Sugar may have to rely on a bullish shift in supply-side news in order to lift clear of the recent lows. India production is slow to develop and next seasons Brazil production is uncertain with many traders expect just a minor improvement. March sugar pushed down to the lowest since August 4th but put together a sizable recovery to finish with a moderate gain and a reversal yesterday. Even so, the market finished more than 8% down for the month of November for a second sizable monthly loss in a row. Sugar found some benefit from a huge rally in crude oil prices after a deal to limit production was struck between OPEC and non-OPEC members, but a lackluster price reaction underscores the shift in emphasis by Brazilian mills away from ethanol production and towards sugar.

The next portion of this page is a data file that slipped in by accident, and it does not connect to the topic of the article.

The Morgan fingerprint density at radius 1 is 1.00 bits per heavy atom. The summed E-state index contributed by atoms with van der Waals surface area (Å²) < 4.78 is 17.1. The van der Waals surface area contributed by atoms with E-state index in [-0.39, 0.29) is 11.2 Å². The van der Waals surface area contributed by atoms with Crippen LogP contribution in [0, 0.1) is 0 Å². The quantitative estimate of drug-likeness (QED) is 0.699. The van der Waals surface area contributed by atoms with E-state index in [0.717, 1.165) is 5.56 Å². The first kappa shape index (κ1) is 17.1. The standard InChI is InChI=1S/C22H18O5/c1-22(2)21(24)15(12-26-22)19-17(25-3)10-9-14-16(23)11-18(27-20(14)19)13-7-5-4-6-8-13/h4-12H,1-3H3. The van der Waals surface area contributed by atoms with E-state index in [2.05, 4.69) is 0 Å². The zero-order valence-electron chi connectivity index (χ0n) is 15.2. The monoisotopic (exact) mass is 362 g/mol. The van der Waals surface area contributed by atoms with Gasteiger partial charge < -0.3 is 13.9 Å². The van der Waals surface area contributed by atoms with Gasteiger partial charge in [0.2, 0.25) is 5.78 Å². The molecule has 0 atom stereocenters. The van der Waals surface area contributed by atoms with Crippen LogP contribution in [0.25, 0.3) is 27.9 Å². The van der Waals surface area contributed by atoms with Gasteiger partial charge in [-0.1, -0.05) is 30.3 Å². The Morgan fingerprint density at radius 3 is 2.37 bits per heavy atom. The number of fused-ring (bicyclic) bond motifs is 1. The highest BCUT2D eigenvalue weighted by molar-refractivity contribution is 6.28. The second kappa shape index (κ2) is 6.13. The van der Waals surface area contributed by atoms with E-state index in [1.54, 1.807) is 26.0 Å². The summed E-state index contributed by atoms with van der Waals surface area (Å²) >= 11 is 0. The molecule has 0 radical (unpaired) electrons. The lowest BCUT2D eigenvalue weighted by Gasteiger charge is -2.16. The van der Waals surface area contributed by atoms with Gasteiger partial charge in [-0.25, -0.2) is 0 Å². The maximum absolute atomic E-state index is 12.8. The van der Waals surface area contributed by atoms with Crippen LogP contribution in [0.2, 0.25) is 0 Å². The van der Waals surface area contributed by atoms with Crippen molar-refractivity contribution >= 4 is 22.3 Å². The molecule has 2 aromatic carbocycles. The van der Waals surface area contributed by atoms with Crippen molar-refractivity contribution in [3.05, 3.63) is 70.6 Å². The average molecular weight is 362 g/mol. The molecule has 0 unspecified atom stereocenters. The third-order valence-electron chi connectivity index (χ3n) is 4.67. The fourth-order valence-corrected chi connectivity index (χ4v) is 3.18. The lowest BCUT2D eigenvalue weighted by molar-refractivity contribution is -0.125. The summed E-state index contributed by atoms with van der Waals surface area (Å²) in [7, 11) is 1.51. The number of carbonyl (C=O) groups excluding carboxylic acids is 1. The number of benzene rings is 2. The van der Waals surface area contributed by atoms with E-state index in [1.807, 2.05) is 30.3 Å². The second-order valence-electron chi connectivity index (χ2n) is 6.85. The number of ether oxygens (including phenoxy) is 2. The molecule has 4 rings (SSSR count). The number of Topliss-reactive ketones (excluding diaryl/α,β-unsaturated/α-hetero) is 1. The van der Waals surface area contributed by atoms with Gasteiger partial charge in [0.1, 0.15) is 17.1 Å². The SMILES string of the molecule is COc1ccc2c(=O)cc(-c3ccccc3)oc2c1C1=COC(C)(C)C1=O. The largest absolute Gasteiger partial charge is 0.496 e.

Brazilian sugar production for 2017-18 could climb even as prices fall because millers have hedged a large portion of their exportable surplus according to Datagro. Other key trade houses show only a very small increase in production and lower cane output. Datagro estimates that millers in the Center South region have already hedged 60% of the exports at higher levels, but also estimate that higher sugar production will require Brazil to import a record 1.4 billion liters of ethanol for the 2017-18 season. Workers at Brazil’s Santos and Paranagua ports did not join a national strike by port workers, but the potential for any serious supply bottlenecks would be very low this late into the season. As an offset, French producers could boost beet plantings by 20% next year ahead of the end of EU quotas.
TODAY’S MARKET IDEAS: Sugar is in need of fresh bullish supply news and may receive it soon if Indian and Thai production falls short of expectations, but March sugar needs to climb above the 20.53 level in order to turn the technical outlook positive. Near-term support for March sugar is at the 19.66 to 19.50 zone while resistance is at 20.15. Consider buying breaks with 21.04 as target.